In small cities and villages across America, leaders struggle to maintain their turn-of-the-last-century downtowns. Once beautiful, brick buildings sit empty or house ubiquitous flea market shops of questionable quality. Whether limited to a few vacancies spread along the streetscape or entire blocks, we’re witnessing the creation of modern day ghost towns.
There are many contributing reasons why core downtowns are down in the dumps. The 1950’s interstate highway system bypassed downtowns, and businesses have since fled their old digs for the higher traffic count of the interchanges. The rise of super-retailers like Wal-Mart and national franchises proved lethally competitive for locally owned stores and restaurants.
Demographic changes caused by global competition and industry consolidation have been a factor, too. Very few “company towns” exist today in rural America. Gone with those industries are the business owners and upper and middle management who could always be counted on to volunteer for community events, boards, and service clubs. Even community banks have gone by the wayside in many towns, replaced by a sparsely staffed branch of a major regional bank. That’s a lot of pocketbooks no longer supporting local commerce.
All of these factors have combined to stack the deck against traditional Main Street. I’m convinced the entrepreneurial spirit is alive and well in America, and downtowns can reinvent themselves with elbow grease and creativity. But, one thing stands between rejuvenation and ghost town status-government regulation.
Building and health codes have changed dramatically over the years, making it extremely expensive to operate a business out of an older building. The unintended consequences are that it is far less expensive to build something new in a green space than to use an old building. This creates a barrier-to-entry for simple business start-ups, creating a de facto preference for large, corporate entities with the wherewithal to do as they choose. Local would-be entrepreneurs, perhaps under-employed in this recession, are effectively shut out because of onerous up front capital requirements.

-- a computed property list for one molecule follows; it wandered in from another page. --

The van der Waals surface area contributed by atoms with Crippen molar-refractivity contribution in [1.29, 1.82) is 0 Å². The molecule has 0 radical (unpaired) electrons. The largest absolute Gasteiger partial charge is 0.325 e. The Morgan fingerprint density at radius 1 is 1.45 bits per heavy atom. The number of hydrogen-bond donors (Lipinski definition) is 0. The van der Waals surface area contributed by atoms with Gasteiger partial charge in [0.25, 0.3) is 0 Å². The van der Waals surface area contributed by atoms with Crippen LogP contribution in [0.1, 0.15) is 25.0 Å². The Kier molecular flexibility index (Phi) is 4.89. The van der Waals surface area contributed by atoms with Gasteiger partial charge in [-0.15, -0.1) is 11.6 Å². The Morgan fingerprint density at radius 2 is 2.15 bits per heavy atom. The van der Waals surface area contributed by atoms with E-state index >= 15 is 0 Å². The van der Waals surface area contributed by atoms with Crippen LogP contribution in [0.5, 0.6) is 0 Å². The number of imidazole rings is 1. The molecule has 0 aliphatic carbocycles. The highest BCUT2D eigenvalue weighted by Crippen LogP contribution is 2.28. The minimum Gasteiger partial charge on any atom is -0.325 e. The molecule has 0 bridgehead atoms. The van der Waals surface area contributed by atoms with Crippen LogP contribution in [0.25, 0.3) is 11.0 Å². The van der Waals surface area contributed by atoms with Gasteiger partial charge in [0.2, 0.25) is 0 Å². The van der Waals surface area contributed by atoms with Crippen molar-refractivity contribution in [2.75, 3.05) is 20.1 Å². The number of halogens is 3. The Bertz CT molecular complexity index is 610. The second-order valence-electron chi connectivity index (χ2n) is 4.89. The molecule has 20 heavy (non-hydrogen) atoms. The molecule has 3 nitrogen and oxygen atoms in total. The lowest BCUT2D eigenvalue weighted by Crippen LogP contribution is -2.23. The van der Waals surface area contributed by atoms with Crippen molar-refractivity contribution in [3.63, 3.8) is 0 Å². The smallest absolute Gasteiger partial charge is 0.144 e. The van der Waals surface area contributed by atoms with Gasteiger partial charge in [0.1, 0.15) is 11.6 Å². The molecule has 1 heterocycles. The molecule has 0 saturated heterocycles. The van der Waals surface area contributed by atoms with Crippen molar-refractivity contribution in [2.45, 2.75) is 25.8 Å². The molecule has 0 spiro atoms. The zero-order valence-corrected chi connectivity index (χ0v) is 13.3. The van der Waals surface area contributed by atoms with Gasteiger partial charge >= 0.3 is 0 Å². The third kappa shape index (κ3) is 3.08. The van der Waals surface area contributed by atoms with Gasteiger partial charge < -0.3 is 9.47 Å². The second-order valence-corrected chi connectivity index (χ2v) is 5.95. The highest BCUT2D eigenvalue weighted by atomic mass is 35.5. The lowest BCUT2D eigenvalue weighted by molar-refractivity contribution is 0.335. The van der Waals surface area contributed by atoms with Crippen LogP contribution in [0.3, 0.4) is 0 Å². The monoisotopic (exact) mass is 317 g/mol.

In my hometown, a shuttered restaurant has stood empty for nearly a decade. Over the years, a handful of people with a business dream and little else have expressed interest in starting a new restaurant there. Unfortunately, what was acceptable a decade ago no longer meets updated health and building codes. What could be a turn-key business opportunity now requires an up-front investment of several hundred thousand dollars. How many people in your town have both the interest and the cash to do that?
Nowhere has the law of unintended consequences reared its ugly head more than in the Americans with Disabilities Act (ADA). Passed in 1990, it helps insure that disabled people have equal access to places the rest of us take for granted. It is a worthy goal everyone should support.
Unfortunately, the law renders older buildings obsolete. Compliance with ADA often requires landlords or owners to invest substantial sums to widen doorways and install handicapped accessible bathrooms, among other improvements. The deal breaker, though, is the requirement under many circumstances to install an elevator in buildings with more than one floor. An elevator, alone, can add half a million bucks to the cost of repurposing a building. Consequently, space that could be income generating loft apartments or cool professional offices is left to the elements and pigeons. Without full utilization of a building, the economics seldom work.
In the effort to balance public safety and access, there must be room for common sense and practicality. One easy fix is for Congress to provide a method to certify eligible downtowns, and exempt those areas from the one-size fits all regulations. Local stakeholders should decide what risks are acceptable in their own communities, and how they’ll insure disabled neighbors are not shut out from commerce and daily life.
Without action, our historic old downtowns will haunt communities as they transition from ghost town to rubble.
Rob Sisson is president of ConservAmerica, a national grassroots organization dedicated to restoring the GOP’s great conservation tradition. Robert can be reached at firstname.lastname@example.org.
This column has been edited by the author. Representations of fact and opinions are solely those of the author.